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Terry

Bookworm Basics: Casting a Magic Spell for Reading

Posted by Terry on July 13, 2010 at 11:30 AM in Early LiteracyLibrariesRecommendationscreative literacy
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magic_hat_1.pngIn the coming weeks we'll get back to our lists of book ideas for your home library, but summer is the perfect time to be a reading magician. I believe there is a book for every child, and today we're going to reveal the secret to finding the book that sparks a love of reading for your kids Ready? Think like a children's librarian!

When you ask a librarian to help you find a book, he or she will ask you a couple of questions to narrow down their recommendations to books that might work. These are questions you may know the answer to, but if not, they will give you something to think about the next time you and your child share a book.

bookwormWhat does your child like? The best place to start is with a topic or subject that interests them. It can be trucks and trains, sports or sports heroes, or things they like to do: be a ballerina, climb trees, etc.

What will your child do with the book? In selecting your books, think about how you plan to use the book: will you read with her; is this a book that you'll both read or will your son read it independently; or do you want her to explore the book, regardless of whether there is any reading.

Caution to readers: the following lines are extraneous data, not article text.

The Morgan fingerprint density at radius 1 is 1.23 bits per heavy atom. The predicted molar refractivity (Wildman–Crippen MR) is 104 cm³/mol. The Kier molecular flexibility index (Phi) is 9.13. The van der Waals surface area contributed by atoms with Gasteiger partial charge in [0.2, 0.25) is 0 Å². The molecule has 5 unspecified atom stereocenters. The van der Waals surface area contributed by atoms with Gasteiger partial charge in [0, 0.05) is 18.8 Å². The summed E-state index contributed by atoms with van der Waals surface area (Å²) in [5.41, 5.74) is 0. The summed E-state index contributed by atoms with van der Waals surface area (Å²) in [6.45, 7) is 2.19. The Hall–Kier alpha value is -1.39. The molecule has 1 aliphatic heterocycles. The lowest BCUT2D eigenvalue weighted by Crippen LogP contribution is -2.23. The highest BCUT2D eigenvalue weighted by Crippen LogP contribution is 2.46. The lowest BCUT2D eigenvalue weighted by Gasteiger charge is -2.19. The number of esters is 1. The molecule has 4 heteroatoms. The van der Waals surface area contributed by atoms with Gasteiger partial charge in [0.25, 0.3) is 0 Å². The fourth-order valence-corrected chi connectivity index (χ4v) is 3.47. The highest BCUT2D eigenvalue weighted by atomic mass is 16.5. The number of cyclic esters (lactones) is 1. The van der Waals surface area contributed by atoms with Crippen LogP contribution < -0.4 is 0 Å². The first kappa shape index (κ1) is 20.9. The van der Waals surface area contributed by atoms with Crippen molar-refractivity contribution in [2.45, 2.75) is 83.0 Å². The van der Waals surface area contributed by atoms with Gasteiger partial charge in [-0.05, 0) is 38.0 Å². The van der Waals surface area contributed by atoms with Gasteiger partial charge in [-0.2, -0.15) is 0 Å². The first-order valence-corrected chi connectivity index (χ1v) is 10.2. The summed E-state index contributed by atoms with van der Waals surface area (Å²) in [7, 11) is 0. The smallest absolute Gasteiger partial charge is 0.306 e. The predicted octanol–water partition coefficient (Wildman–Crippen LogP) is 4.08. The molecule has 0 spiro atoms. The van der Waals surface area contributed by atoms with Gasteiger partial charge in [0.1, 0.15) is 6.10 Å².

abstract_reading.pngDoes your child like books of a certain size? Some kids like thin books; some don't mind longer books, but the chapters have to be short; and some want the fattest book they can find. Even if a book looks "too easy," don't discount it. If something grabs him in this book, he will reach for another one to learn more.

And finally, pictures. What kind (if any) illustrations do they like? Art in a book is a matter of taste, just as it is in a museum. Children's books are filled with abstract imagery, collages, photography, bright colors, dark hues, and more. What kinds of imagery seems to keep your daughter's attention? What makes your son ask you to close the book?

You've probably noticed that I didn't ask "fiction or nonfiction?" Knowing your child's interests, your reading goal, and what they like to see in a book will help guide that decision. It is the logical next question, and I know there are others.

So, what would your next question be? Librarians, we'd love to hear your suggestions on ways that parents can prepare for finding the "it" book before they get to the library.

BenBois_Magic_ball.pngThe answer for finding that "perfect" book comes from the non-book things your child loves. By tapping into that passion, the odds are pretty good you can find that wow-I-want-to-read-some-more book. And they will think you are the world's greatest magician because you read their minds!

If you find that there is a glitch trying to post the comments, send me an email and I will update this post. [terry {at] thereadingtub [dot} com].

Image Credits
Magic Hat 1 by slanteigne on OpenClipArt.org
Bookworm by ajeynes on OpenClipArt.org
Reading2 by Machovka on OpenClipArt.org
MagicBall by BenBois on OpenClipArt.org

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